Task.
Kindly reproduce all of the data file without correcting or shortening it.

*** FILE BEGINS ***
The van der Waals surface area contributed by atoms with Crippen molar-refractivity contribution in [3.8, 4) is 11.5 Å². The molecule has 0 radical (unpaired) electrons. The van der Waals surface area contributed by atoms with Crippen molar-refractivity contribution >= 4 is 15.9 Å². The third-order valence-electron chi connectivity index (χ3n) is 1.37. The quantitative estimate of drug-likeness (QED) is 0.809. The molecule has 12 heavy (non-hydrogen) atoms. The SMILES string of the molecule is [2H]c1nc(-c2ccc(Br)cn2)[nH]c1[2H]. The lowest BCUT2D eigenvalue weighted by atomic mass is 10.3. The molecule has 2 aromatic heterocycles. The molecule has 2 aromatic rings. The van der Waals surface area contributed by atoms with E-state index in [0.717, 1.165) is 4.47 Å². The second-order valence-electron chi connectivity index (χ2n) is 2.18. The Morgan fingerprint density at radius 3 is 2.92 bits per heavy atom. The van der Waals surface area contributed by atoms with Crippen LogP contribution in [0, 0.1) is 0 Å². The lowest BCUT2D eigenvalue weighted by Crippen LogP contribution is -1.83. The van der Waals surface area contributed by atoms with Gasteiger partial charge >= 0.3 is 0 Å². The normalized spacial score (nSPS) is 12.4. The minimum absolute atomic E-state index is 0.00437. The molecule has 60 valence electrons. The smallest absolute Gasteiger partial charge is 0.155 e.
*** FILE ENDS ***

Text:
The van der Waals surface area contributed by atoms with Crippen molar-refractivity contribution in [3.8, 4) is 11.5 Å². The molecule has 0 radical (unpaired) electrons. The van der Waals surface area contributed by atoms with Crippen molar-refractivity contribution >= 4 is 15.9 Å². The third-order valence-electron chi connectivity index (χ3n) is 1.37. The quantitative estimate of drug-likeness (QED) is 0.809. The molecule has 12 heavy (non-hydrogen) atoms. The SMILES string of the molecule is [2H]c1nc(-c2ccc(Br)cn2)[nH]c1[2H]. The lowest BCUT2D eigenvalue weighted by atomic mass is 10.3. The molecule has 2 aromatic heterocycles. The molecule has 2 aromatic rings. The van der Waals surface area contributed by atoms with E-state index in [0.717, 1.165) is 4.47 Å². The second-order valence-electron chi connectivity index (χ2n) is 2.18. The Morgan fingerprint density at radius 3 is 2.92 bits per heavy atom. The van der Waals surface area contributed by atoms with Crippen LogP contribution in [0, 0.1) is 0 Å². The lowest BCUT2D eigenvalue weighted by Crippen LogP contribution is -1.83. The van der Waals surface area contributed by atoms with Gasteiger partial charge >= 0.3 is 0 Å². The normalized spacial score (nSPS) is 12.4. The minimum absolute atomic E-state index is 0.00437. The molecule has 60 valence electrons. The smallest absolute Gasteiger partial charge is 0.155 e.